Reducing Language Barriers and Racial/Ethnic Disparities in Health Care: An Investment in Our Future
In 2003, the Institute of Medicine issued a groundbreaking report that shone a spotlight on the problem of racial and ethnic disparities in health care in the United States.1 It is now well recognized that minority Americans tend to receive less care, and lower-quality care, than the majority (white) population. The reasons behind this phenomenon are complex and opaque. There is no single explanation, and in many cases, we do not have an explanation. However, for millions of minority Americans, most of them foreign-born, one explanation is readily apparent: they do not speak, read, or write English, and health care in this country, with few exceptions, is delivered in English.
Two articles in this JGIM Supplement attest to the role of language barriers in explaining racial/ethnic disparities in health care. Cheng and colleagues examined the use of basic, evidence-based health care services for prevention and chronic disease management among Latinos and whites in the United States.2 They ...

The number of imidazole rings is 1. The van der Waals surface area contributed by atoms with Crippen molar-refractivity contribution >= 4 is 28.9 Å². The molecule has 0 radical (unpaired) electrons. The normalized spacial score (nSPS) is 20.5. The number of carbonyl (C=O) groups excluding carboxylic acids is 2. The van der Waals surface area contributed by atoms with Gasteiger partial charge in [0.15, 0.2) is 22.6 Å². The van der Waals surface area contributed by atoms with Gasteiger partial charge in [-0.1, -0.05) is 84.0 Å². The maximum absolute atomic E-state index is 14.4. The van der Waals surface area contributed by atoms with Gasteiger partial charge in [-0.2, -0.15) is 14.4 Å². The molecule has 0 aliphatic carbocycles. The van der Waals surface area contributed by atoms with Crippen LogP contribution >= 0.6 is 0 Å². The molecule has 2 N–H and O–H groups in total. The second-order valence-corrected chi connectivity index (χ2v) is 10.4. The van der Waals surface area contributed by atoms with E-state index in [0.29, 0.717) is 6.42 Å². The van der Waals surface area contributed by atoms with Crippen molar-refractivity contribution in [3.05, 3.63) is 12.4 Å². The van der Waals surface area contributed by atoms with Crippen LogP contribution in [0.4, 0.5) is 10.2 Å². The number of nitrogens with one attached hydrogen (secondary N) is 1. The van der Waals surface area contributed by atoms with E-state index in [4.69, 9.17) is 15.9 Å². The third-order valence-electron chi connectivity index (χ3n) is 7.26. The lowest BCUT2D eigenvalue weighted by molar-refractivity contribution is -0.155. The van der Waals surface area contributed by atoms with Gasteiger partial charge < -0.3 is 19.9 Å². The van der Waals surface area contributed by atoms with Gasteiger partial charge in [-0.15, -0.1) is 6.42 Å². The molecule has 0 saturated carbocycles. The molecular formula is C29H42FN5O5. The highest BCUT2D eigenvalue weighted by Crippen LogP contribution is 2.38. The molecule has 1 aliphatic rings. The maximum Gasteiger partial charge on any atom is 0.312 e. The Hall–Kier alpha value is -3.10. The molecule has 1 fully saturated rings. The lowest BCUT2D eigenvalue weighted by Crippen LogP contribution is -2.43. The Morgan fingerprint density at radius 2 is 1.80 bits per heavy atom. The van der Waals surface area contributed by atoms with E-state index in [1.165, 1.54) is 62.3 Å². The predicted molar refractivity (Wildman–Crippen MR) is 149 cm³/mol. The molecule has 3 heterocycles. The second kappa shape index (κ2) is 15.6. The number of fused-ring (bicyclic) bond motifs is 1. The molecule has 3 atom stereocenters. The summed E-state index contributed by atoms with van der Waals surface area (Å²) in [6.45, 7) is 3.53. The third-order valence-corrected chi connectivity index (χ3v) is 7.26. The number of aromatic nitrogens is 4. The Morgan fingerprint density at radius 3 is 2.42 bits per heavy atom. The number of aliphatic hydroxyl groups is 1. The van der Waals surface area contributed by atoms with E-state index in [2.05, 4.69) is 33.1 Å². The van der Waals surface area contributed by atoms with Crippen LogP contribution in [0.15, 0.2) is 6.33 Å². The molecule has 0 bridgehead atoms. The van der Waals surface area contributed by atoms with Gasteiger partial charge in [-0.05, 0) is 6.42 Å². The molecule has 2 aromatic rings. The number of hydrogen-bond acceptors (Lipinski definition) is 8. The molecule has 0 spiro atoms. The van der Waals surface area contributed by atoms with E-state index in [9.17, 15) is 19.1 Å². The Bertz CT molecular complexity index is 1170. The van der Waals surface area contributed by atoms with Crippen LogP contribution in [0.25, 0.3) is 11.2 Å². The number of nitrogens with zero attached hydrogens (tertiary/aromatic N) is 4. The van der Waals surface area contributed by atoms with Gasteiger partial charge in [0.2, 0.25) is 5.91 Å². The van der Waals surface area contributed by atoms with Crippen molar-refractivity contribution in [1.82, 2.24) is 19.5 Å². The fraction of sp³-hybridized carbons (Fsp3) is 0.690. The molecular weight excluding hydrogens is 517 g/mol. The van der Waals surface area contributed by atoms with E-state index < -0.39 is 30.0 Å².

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- Reducing Language Barriers and Racial/Ethnic Disparities in Health Care: An Investment in Our Future
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Journal of General Internal Medicine
Volume 22, Issue 2 Supplement, pp 371-372
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- ethnic groups
- delivery of health care
- Industry Sectors
- Author Affiliations
- 1. Section of General Internal Medicine, Portland VA Medical Center (P3MED), 3710 SW U.S. Veterans Hospital Rd., Portland, OR, 97239, USA
- 2. Division of General Internal Medicine & Geriatrics, Oregon Health & Science University, Portland, OR, USA
- 3. Department of Medicine, University of California San Francisco, San Francisco, CA, USA